2. General CityU users may browse any Chinese Web page using the text-to-text or text-to-image conversion. However, this service is restricted to networked PCs located on campus only. The example below demonstrates how a general CityU user can use this service to browse a Web page originally composed of Simplified Chinese.

Suppose a CityU user needs to access a Web page in Simplified Chinese (GB2312 character set). If the browser has been set up and configured properly to display Simplified Chinese characters, the user will be able to see Simplified Chinese characters on the screen as shown in Figure 2 below.

 

Figure 2: Displaying a Simplified Chinese Web page in Simplified Chinese characters

However, the user may feel uncomfortable reading Simplified Chinese characters. Besides, the title bar of the browser window displays meaningless name due to a misinterpretation of the character encoding in the Traditional Chinese environment. Here is where the HanWeb server comes in. With this new service, it is now possible to convert the Simplified Chinese Web page into one with Traditional Chinese characters. In addition, the character coding of the title bar of the browser windows will also be converted to BIG5 (Traditional Chinese character coding).

To achieve this, first select "Read Chinese Page using HanWeb" on the "Utilities & Tools" menu of the CityU Intranet. On the Web page shown in Figure 3, click the hyperlink of "View any page (For Campus networked PCs)", then fill in the URL and select the required conversion.

 



Figure 3: Converting any Chinese Web page on the Internet

Finally, click on the button "Convert now" and the requested Chinese Web page will be displayed in a new browser window in a matter of seconds. In the above example, the conversion is from "Simplified Chinese (GB) to Traditional Chinese (BIG5)" and "Text" is selected for a text-to-text conversion. The newly converted Web page is shown in Figure 4 below.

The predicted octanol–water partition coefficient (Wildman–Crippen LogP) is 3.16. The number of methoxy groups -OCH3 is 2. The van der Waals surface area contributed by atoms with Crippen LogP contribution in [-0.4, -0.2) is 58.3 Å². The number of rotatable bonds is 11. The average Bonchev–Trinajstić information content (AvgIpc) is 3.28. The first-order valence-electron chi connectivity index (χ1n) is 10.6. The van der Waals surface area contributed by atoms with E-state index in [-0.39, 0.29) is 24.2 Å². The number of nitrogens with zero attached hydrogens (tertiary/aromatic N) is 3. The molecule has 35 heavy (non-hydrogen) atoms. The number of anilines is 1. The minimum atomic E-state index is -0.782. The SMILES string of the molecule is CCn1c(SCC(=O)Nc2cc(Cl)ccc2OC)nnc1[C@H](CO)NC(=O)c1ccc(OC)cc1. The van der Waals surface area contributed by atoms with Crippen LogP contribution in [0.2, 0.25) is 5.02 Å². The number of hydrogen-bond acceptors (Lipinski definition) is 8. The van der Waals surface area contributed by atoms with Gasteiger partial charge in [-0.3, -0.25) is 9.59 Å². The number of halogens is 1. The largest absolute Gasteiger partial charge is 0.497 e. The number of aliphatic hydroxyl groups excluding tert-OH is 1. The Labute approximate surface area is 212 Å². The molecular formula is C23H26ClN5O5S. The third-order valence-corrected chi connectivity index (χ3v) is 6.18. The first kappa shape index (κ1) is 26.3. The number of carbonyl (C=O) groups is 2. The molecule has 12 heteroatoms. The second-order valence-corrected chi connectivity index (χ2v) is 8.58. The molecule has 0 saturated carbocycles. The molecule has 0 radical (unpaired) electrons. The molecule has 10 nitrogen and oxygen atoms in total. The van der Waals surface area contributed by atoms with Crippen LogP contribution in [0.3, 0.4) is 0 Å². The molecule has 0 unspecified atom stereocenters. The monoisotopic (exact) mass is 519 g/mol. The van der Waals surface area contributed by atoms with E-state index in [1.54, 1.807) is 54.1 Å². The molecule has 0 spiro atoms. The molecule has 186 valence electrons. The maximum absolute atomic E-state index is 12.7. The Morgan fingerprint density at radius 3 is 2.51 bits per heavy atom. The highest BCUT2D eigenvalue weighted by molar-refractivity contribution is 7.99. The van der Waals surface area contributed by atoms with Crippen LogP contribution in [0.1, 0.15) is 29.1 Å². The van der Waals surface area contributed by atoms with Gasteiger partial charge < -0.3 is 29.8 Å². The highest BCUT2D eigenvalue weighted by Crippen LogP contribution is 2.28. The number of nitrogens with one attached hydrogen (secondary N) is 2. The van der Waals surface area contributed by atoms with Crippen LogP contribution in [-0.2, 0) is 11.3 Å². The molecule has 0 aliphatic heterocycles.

Figure 4: The Simplified Chinese Web page is converted into Traditional Chinese characters

Conclusion

The conversion is a platform independent solution for viewing Chinese Web pages. The text-to-text conversion allows users to convert Chinese (GB2312 or BIG5) Web pages into Simplified or Traditional Chinese characters. It is fast and instant, but the browser must be installed and configured with Simplified or Traditional Chinese support feature. Using IE 5.0 or above, the text-to-image conversion allows users to convert Chinese (GB2312 or BIG5) Web pages into images of Simplified or Traditional Chinese characters. Users do not need the Chinese support features in the browser, because the Chinese content has already become images instead of Chinese text. But the conversion will take longer if there are too many Chinese characters on the Web page. Making use of the HanWeb server, users can overcome the limitation of Chinese support features in the browser. Furthermore, this service not only allows CityU users to browse Chinese Web pages in non-Chinese browser environments, it also allows external or overseas users to browse CityU's Chinese Web pages in their preferred character set.